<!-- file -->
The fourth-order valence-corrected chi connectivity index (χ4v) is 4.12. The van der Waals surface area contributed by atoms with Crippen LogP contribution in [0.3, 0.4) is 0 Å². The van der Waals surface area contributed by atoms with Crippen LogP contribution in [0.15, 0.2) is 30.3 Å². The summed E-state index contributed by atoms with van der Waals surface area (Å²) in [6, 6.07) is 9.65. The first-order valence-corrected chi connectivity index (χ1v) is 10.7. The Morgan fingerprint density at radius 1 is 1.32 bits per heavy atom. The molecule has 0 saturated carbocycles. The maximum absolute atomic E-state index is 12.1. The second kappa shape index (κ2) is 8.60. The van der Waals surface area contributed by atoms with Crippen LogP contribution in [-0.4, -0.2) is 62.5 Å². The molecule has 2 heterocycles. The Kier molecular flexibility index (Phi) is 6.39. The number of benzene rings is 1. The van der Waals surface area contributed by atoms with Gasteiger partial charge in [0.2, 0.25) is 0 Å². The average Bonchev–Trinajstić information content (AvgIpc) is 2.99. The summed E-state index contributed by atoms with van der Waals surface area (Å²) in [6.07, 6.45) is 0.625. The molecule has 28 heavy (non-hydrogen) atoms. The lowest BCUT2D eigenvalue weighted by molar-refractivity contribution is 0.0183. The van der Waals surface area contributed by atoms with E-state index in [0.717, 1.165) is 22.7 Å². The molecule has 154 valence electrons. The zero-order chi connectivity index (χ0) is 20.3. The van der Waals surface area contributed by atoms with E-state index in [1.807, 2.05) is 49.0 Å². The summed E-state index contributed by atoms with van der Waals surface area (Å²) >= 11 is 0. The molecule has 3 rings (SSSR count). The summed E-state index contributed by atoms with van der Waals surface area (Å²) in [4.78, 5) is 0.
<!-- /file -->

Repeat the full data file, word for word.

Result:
The fourth-order valence-corrected chi connectivity index (χ4v) is 4.12. The van der Waals surface area contributed by atoms with Crippen LogP contribution in [0.3, 0.4) is 0 Å². The van der Waals surface area contributed by atoms with Crippen LogP contribution in [0.15, 0.2) is 30.3 Å². The summed E-state index contributed by atoms with van der Waals surface area (Å²) in [6, 6.07) is 9.65. The first-order valence-corrected chi connectivity index (χ1v) is 10.7. The Morgan fingerprint density at radius 1 is 1.32 bits per heavy atom. The molecule has 0 saturated carbocycles. The maximum absolute atomic E-state index is 12.1. The second kappa shape index (κ2) is 8.60. The van der Waals surface area contributed by atoms with Crippen LogP contribution in [-0.4, -0.2) is 62.5 Å². The molecule has 2 heterocycles. The Kier molecular flexibility index (Phi) is 6.39. The number of benzene rings is 1. The van der Waals surface area contributed by atoms with Gasteiger partial charge in [0.2, 0.25) is 0 Å². The average Bonchev–Trinajstić information content (AvgIpc) is 2.99. The summed E-state index contributed by atoms with van der Waals surface area (Å²) in [6.07, 6.45) is 0.625. The molecule has 28 heavy (non-hydrogen) atoms. The lowest BCUT2D eigenvalue weighted by molar-refractivity contribution is 0.0183. The van der Waals surface area contributed by atoms with E-state index in [0.717, 1.165) is 22.7 Å². The molecule has 154 valence electrons. The zero-order chi connectivity index (χ0) is 20.3. The van der Waals surface area contributed by atoms with E-state index in [1.807, 2.05) is 49.0 Å². The summed E-state index contributed by atoms with van der Waals surface area (Å²) >= 11 is 0. The molecule has 3 rings (SSSR count). The summed E-state index contributed by atoms with van der Waals surface area (Å²) in [4.78, 5) is 0.